The Blog

On the International Day Against Drugs, Let's Look Again at Sweden's 'Successful' Drug Policies

There are multiple imbalances of focus here. Funding of health versus enforcement. Policing individuals versus traffickers. The policy space taken up by cannabis versus important health harms associated with other substances.

Sweden is often portrayed as a success story in relation to drugs policy, not least by its own diplomats on the international stage and by the UN. But the evidence warns of urgent public health problems that Swedish politicians are currently failing to address. On the UN international day against drugs (Thursday, 26th June), some reality checking is needed.

The EU elections last month were an opportunity to review the manifestos of each of the main political parties in Sweden. Despite fundamental differences in ideologies the main parties are all pretty much all in agreement when it comes to drugs. Across the board they call for more of the same approaches that have barely changed for decades, based on the vision of a 'drug free society'.

These strikingly similar manifestos make for unsettling reading when compared to the data released in earlier this month by the European Monitoring Centre on Drugs and Drug Addiction (EMCDDA). The EMCDDA is the focal evidence-gathering hub on drugs issues for the European Union. It relies on data from national focal points and compiles the European Drugs Report every year comparing figures from across the region.

Sweden has had some successes over time: lower than average cannabis and ecstasy use rates compared to the EU, for example, and generally lower rates of drug use among school age students, which is good to see. The extent to which these are a result of drug policy per se questionable, of course, but in any case these are by no means the only take-away messages. There are also serious problems.

Sweden has one of the highest hepatitis C rates among people who inject drugs in the whole of the EU. The Stockholm needle exchange has recorded prevalence at between 83% and 85%. Hepatitis C is a blood borne virus that, left untreated, can lead to cirrhosis of the liver and death.

There are, in addition, only five needle and syringe progammes in operation in the entire country; none in the second largest city, where I live, Göteborg. Reducing hepatitis C transmission requires a lot of effort including the distribution of a range of sterile commodities such as cookers and swabs alongside needles and syringes; and of course widespread voluntary testing and treatment.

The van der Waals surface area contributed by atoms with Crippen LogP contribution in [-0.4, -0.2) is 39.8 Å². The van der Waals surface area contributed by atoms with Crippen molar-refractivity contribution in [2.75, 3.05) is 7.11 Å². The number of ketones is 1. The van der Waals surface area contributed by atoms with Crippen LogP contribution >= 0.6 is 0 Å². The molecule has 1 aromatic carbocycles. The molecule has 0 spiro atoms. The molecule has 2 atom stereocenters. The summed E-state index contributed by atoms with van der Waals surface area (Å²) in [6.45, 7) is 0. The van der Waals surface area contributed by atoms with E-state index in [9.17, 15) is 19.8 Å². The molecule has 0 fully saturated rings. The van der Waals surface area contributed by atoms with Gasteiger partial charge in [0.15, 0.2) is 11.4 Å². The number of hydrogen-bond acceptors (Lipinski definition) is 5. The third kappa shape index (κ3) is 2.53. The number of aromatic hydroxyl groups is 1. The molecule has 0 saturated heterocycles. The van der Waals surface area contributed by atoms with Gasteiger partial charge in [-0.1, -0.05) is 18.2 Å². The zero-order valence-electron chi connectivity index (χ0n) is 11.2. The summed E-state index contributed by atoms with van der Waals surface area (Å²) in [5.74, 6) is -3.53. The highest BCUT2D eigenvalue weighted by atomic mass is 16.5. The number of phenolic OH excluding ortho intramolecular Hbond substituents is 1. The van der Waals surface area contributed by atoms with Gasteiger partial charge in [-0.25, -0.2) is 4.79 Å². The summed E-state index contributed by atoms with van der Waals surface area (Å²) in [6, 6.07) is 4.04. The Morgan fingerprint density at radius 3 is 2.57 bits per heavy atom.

That leads to the next problem. Sweden has no population size estimate for people who inject drugs. While we know that at least four fifths of people who inject drugs have hepatitis C we have no idea how many people need treatment for it, nor how many people need to be reached with needle and syringe programmes. Sweden is not doing nearly enough on a clear epidemic in the country.

Sweden also has the fourth highest per capita drug related death rate in Europe; almost quadruple the EU average. That should speak for itself in terms of being a health and human rights priority. But bear in mind, too, that opiate users are at very high risk of overdose death. Unfortunately there is no population size estimate for this group either, even though a fifth of all people entering treatment report opiate use.

Despite having lower rates of use for some drugs, Sweden has the third highest rate for lifetime use of amphetamines in the region (i.e. those aged 15-64 who have ever used amphetamines). It has the fourth highest rate for amphetamine use among young adults aged 15-34 in the last twelve months. What's more, three quarters of amphetamine users report injecting.

With all of this in mind it is important to look at where Sweden places its resources. It is very difficult to quantify expenditure in drug policy but the last data made available to EMCDDA were for 2002. At that time three quarters of the total drugs budget went to supply reduction: Police, prisons, courts, probation etc. Only between 0.1% and 0.2% went to harm reduction (required to deal with the mortality and morbidity noted above) and just over 22% to 28% to treatment.

The overwhelming focus of supply reduction attention, moreover, is on cannabis - over 1,700 kilos of cannabis seized in 2012 compared to 361 kilos of amphetamines and 7 kilos of heroin - and on individuals, not traffickers. The 7 kilos of heroin required 363 seizures. You can do the calculations on how little was taken each time. The 361 kilos of amphetamine was precisely the same requiring over 3600 seizures. These individuals are precisely those in need of protection; they are the people behind the statistics above.

There are multiple imbalances of focus here. Funding of health versus enforcement. Policing individuals versus traffickers. The policy space taken up by cannabis versus important health harms associated with other substances.

Addressing these problems is of course complicated, but not impossible if the political rhetoric gives way to reality. But that is precisely why the party manifestos are so unsettling. In the face of urgent concerns about communicable diseases and drug-related deaths, none of the main Swedish political parties have called for a proper assessment of where drug policies are working and where they need to change.

That is precisely the pledge that we need to hear from a responsible future government if the very real public health problems Sweden is facing are to be confronted. It is exactly what should be reflected upon on an international day about drugs.


Harm Reduction International is a partner in the Support. Don't Punish Campaign. A day of action will involve demonstrations in 100 cities worldwide on June 26th calling for new approaches to drug policy based on public health and human rights.

Popular in the Community